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Many know actor Anthony Quinn for his indelible portrayals ranging from the title role in Zorba the Greek to his Oscar-winning takes on artist Paul Gauguin in Lust for Life and Mexican revolutionary Eufemio Zapata in Viva Zapata! What few know is that Quinn, who died in 2001, was a prolific sculptor and painter throughout his lifetime, selling a portrait to Douglas Fairbanks Sr. when he was just a teenager and later studying with legendary architect Frank Lloyd Wright. Even fewer are aware of the notion that Quinn was clairvoyant — at least according to his onetime art dealer, Glenn Harte, whose new book, The Prophetic Imagery of Anthony Quinn, elaborates on that startling claim.
“Tony Quinn never, ever spoke about ESP or fortune telling or future things. But he did talk about premonition and about ghosts and about having dreams and visions,” says Harte, who owns a gallery on Hawaii’s Maui. “In the science of precognition, it becomes apparent that the first people that are particularly prone to this are exactly like that. They speak about dreams, they speak about premonitions, but they don’t know how to define it. They don’t exactly know how to describe it. That seems to be what was going on with him.”
For Harte, it all began back in 2003, about a year and half after Quinn’s death. The gallery owner had been hired by the actor’s widow, Katherine Quinn, to help market his artworks, and was poring over items when he came upon a photograph of oil painting called Facets of Liberty — an image of what might be the head and face of the Statue of Liberty with another, shadier visage superimposed on the figure’s left. Harte concluded that the painting was inspired by the attack on the World Trade Center. The problem is that Quinn made it 16 years before 9/11, in 1985. For Harte there was only one explanation: precognition.
“It was quite a surprise to me, and I kept looking at it and looking at it and seeing more of the images of that day, which included the firemen, the smoke in the sky, the planes crashing into the tower and things like that,” Harte explains.
Count Katherine Quinn among the skeptics regarding Harte’s interpretation. “I took it as the two faces of liberty — the sadness and the beauty of it — and a very sad side to the promises America makes but doesn’t always come through,” she says.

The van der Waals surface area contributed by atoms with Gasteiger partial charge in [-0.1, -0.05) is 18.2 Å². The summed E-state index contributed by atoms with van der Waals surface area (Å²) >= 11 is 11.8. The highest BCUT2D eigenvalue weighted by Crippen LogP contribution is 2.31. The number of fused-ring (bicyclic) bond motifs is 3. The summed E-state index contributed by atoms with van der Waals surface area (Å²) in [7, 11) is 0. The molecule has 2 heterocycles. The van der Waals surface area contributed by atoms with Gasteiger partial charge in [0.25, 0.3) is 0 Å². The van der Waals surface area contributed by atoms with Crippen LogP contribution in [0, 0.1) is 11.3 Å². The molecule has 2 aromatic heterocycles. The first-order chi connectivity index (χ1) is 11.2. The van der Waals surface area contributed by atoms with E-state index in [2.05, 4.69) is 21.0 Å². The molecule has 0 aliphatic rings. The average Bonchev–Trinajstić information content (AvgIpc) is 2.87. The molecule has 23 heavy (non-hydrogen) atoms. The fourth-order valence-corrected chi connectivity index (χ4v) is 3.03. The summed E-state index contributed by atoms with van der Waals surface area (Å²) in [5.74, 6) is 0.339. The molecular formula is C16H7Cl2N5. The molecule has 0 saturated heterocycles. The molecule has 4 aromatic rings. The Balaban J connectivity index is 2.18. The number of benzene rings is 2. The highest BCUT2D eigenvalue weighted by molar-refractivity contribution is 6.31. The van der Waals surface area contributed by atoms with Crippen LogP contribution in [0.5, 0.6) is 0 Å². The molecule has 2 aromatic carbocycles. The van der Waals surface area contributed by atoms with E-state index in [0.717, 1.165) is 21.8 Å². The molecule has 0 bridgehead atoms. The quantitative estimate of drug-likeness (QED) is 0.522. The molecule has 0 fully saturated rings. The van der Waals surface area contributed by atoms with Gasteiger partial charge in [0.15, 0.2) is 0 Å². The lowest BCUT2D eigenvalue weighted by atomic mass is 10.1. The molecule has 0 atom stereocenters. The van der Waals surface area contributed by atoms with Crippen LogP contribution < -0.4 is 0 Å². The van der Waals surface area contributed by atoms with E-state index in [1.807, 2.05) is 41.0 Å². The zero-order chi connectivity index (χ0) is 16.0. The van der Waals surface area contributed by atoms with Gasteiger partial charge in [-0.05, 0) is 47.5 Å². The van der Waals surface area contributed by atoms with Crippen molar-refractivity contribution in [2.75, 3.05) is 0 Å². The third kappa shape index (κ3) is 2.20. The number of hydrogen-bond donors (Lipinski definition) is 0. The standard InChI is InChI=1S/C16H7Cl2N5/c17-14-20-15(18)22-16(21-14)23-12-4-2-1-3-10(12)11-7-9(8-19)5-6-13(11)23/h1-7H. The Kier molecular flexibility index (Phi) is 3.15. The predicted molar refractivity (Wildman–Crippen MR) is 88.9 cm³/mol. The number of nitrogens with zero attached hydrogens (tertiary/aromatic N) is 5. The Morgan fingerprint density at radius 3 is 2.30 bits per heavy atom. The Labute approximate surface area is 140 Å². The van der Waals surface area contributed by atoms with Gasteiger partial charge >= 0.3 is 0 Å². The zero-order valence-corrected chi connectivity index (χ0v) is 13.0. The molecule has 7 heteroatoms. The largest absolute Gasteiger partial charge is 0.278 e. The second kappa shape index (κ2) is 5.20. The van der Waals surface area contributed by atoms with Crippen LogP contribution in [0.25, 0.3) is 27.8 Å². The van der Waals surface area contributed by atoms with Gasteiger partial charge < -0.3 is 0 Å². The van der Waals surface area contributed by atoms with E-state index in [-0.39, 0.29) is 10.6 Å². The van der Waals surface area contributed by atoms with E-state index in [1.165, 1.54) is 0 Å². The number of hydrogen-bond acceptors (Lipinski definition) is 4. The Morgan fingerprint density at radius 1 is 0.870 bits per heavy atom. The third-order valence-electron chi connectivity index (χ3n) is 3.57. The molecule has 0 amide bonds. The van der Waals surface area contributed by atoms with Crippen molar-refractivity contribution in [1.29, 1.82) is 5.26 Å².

Anthony Quinn came to the U.S. from Chihuahua, Mexico, in 1915 when he was only eight months old. As a young man, he worked odd jobs and was a professional boxer — and was confronted with a more virulent strain of anti-Mexican racism than that which persists today. While she hesitates to characterize it as precognition, Quinn recalls a conversation with her husband before he died, just three months prior to 9/11. “He said something awful is going to happen and nobody even understands on what scale it will be.”
Harte lists other examples of Quinn’s precognitive abilities, such as a painting of a boy from 1940 that looks a lot like the son the star had with Katherine in 1996. In another chapter we learn that such abilities are not uncommon among artists: Paul McCartney is reported to have awoken with the tune for “Yesterday” fully formed in his head, while James Cameron is said to have dreamed of robotic men as a teenager, years before he sat down to write The Terminator.
“If you have a dream and you write a book about the dream and it becomes a success, did you write down the content of the dream, or did you have a precognitive vision about a movie that was going to be a success?” asks Harte, without a hint of irony. “You can interpret it either way.”
Harte sees Quinn as one of the century’s greatest artists, and he views Facets of Liberty as one of the most important paintings of the past hundred years, which is why he had to see it in person. Research led him to a bank that was being liquidated, where Quinn’s painting had been hanging in the boardroom. Harte purchased it sight unseen for an undisclosed sum, with no authenticating documents. And while he believes it is a piece worth multimillions, so far the highest price he has seen for a work by Quinn is $500,000.
“It’s authentic. Katherine has seen it. The people who were present when he painted it have just seen it recently,” he assures THR. And lest his new book be deemed merely a marketing tool for the painting, Harte insists the work is not for sale. “I fully intend to keep it. I’m fascinated by the whole subject matter.”
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